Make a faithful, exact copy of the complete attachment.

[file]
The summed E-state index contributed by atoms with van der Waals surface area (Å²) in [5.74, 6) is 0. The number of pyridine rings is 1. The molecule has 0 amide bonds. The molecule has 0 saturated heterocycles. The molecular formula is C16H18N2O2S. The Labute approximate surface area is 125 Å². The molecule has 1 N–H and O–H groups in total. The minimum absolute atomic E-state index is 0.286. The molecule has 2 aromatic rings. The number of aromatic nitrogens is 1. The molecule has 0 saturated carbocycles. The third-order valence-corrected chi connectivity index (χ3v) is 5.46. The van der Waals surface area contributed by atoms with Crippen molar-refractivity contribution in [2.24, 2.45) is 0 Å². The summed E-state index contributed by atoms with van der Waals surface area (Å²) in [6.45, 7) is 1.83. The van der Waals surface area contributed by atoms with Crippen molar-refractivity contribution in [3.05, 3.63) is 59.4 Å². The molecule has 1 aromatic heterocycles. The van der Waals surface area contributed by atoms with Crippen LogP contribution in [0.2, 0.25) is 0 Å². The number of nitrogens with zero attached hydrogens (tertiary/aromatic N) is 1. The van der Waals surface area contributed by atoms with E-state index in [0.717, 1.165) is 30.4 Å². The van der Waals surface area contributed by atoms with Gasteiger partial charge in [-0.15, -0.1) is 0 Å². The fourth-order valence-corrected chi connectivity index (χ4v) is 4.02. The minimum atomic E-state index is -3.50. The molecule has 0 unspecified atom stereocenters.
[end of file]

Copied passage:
The summed E-state index contributed by atoms with van der Waals surface area (Å²) in [5.74, 6) is 0. The number of pyridine rings is 1. The molecule has 0 amide bonds. The molecule has 0 saturated heterocycles. The molecular formula is C16H18N2O2S. The Labute approximate surface area is 125 Å². The molecule has 1 N–H and O–H groups in total. The minimum absolute atomic E-state index is 0.286. The molecule has 2 aromatic rings. The number of aromatic nitrogens is 1. The molecule has 0 saturated carbocycles. The third-order valence-corrected chi connectivity index (χ3v) is 5.46. The van der Waals surface area contributed by atoms with Crippen molar-refractivity contribution in [2.24, 2.45) is 0 Å². The summed E-state index contributed by atoms with van der Waals surface area (Å²) in [6.45, 7) is 1.83. The van der Waals surface area contributed by atoms with Crippen molar-refractivity contribution in [3.05, 3.63) is 59.4 Å². The molecule has 1 aromatic heterocycles. The van der Waals surface area contributed by atoms with Crippen LogP contribution in [0.2, 0.25) is 0 Å². The number of nitrogens with zero attached hydrogens (tertiary/aromatic N) is 1. The van der Waals surface area contributed by atoms with E-state index in [0.717, 1.165) is 30.4 Å². The van der Waals surface area contributed by atoms with Gasteiger partial charge in [-0.15, -0.1) is 0 Å². The fourth-order valence-corrected chi connectivity index (χ4v) is 4.02. The minimum atomic E-state index is -3.50. The molecule has 0 unspecified atom stereocenters.